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Sunday May 19, 2024

‘Future of classical music seems not so bright even in India’

By Bilal Ahmed
March 02, 2024
The image is a poster of ‘Rasan Piya’, a documentary by Niharika Popli, an Indian documentary filmmaker about classical vocalist Ustad Abdul Rashid Khan. —  Film Freeway
The image is a poster of ‘Rasan Piya’, a documentary by Niharika Popli, an Indian documentary filmmaker about classical vocalist Ustad Abdul Rashid Khan. —  Film Freeway

It is becoming difficult for classical musicians to sustain themselves in India. The uncertainty regarding the future of the classical music in India is no different from Pakistan.

Niharika Popli, an Indian documentary filmmaker whose debut documentary ‘Rasan Piya’ on classical vocalist Ustad Abdul Rashid Khan (not to be confused with another classical vocalist Ustad Rashid Khan who recently passed away) got her many laurels, said this on Friday as she spoke at the annual grand event of the All Pakistan Music Conference (APMC) on its inaugural day.

The three-day musical event is being held at the National Museum of Pakistan. It will end tomorrow (Sunday). Popli came from India to attend the APMC event where her documentary ‘Rasan Piya’ was also screened to the delight of the lovers of the classical music. Although the audience was not in large numbers due to rain as well as the general apathy towards the classical art form, those who were in attendance thoroughly enjoyed the documentary on the life and legacy of Ustad Abdul Rashid Khan of the Gwalior Gharana, who died in 2016 at the age of 107 years.

The documentary was completed in 2015, a year before the Ustad whom the filmmaker fondly referred to as Baba died.

Speaking with APMC’s Ayla Raza after the screening, Popli said she did not come from a musical family. She surprised the audience when she said she was an engineering graduate and had no

background in filmmaking as well.

She said it was in the first year of her university, when her seniors forced her batch to attend Baba’s concert arranged by them at the varsity. She admitted that she had no idea what the classical music was at that time, but nevertheless she liked Baba’s performance.

Popli said that first experience made her listen to Baba as well as some other classical musicians such as Rudra Veena player Bahauddin Dagar.

She told Ayla that after graduation, she started working in the social sector but was not satisfied with her job when she got the chance of again attending Baba’s concert in Chandigarh when the musician was 104 years old.

Popli said there she met Baba’s grandson Bilal, who told her that there had been very few interviews of Baba. This gave her the idea of writing a book or a series of articles on the musicians, which later turned into the idea of a documentary.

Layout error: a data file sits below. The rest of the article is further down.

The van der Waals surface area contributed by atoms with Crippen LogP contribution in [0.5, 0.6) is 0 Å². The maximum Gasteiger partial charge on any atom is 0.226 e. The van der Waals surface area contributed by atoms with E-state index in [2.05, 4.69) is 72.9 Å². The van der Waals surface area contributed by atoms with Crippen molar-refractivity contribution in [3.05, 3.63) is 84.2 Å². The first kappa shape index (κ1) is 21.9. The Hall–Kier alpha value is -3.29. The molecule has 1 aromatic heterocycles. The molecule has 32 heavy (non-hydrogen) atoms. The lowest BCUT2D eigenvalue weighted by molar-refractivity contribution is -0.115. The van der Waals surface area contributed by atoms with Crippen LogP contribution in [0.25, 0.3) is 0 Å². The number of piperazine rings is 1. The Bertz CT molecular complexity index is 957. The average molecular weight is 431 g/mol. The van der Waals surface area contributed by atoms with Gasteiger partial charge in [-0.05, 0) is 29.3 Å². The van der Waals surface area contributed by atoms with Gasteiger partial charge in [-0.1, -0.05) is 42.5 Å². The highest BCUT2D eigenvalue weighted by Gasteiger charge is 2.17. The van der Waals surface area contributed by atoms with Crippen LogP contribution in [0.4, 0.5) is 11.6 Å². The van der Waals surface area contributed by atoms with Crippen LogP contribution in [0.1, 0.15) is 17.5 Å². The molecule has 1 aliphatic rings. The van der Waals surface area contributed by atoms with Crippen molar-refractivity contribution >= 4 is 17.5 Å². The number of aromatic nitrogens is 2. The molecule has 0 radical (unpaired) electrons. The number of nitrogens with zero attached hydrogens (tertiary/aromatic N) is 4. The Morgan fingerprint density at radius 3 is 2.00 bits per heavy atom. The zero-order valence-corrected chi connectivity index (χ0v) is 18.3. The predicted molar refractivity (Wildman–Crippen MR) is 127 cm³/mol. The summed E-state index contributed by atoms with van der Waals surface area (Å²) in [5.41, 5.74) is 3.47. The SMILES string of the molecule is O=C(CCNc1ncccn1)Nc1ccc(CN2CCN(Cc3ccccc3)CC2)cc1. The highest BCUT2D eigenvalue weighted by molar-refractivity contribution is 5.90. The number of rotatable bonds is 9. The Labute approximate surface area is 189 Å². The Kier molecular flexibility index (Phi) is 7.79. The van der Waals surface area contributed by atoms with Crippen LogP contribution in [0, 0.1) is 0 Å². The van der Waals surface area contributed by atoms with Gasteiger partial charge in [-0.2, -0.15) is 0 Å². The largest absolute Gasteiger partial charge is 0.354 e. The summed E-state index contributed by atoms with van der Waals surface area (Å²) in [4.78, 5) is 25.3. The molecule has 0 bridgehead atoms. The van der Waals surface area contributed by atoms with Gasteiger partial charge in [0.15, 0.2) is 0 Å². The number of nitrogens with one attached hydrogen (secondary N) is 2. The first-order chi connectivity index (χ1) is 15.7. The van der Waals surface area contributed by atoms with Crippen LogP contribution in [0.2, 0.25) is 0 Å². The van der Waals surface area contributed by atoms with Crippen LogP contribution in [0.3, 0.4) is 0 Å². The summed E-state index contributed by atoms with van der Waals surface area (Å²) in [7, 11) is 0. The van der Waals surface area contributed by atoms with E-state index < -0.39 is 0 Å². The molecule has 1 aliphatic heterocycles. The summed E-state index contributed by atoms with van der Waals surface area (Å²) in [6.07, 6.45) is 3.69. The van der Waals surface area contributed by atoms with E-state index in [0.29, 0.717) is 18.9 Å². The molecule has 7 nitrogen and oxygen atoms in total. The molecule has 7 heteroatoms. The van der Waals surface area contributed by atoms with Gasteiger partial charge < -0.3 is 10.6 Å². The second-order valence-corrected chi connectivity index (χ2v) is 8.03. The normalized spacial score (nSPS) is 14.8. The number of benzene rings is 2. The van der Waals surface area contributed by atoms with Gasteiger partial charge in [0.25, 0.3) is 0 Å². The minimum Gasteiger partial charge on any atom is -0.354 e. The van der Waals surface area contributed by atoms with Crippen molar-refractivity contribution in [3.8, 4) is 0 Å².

Later, talking to The News, the filmmaker said she even did not know the basics of camera and sound when she started the documentary. As she met some experienced documentary makers at a film festival, they liked her idea but advised her to learn filmmaking.

Popli said she could not afford learning filmmaking for one or two years as Baba was already more than 100 years old and she wanted to complete the film as soon as possible. She then studied the basics of filmmaking in a one-month course and resumed her documentary on Baba, which was completed in two-and-a-half years.

Regarding the future of classical music in India, Popli expressed disappointment with the current trends. She said even the family members of great musicians were not adopting the profession of classical music because it did not offer significant monetary benefits.

She said the focus nowadays was to present classical music in a short form so that the new generation could listen to it. She added that this trend went against the ethos of classical music where lengthy improvisation was the rule.

After the talk, Shikarpur-based classical vocalist Salman Haider was invited to perform. He did a praiseworthy job by rendering Raag Bhairavi in a Khayal format. Although Bhairavi is a popular raag, it is extremely rare that it gets a Khayal treatment where the raag is explored successively from lower to faster tempos.

The vocalist said he was to sing Shudhh (pure) Bhairavi, which meant he was not going to use extra notes that were commonly used in semi-classical renditions of Bhairavi.

Peculiar moments in the performance were when the vocalist sang in extreme low notes. The vocalist was supported by Ghulam Abbas on the harmonium, Irfan Haider on the tabla and Wajid Ali on the Tanpura. The audience thoroughly enjoyed the performance. After the Khayal in Bhairavi, the vocalist presented another rare raag, Aasa. He sang a Sindhi Kafi in the raag. He explained that Aasa resembled Maand, which is a folk melody of the Rajasthan region.

The first day of the APMC’s annual conference also feature other performances such as the Tabla performance by Ustad Bashir Khan, and talks on the legacy of Amir Khusrau as well as the tradition of Ustad Shagird in the classical music.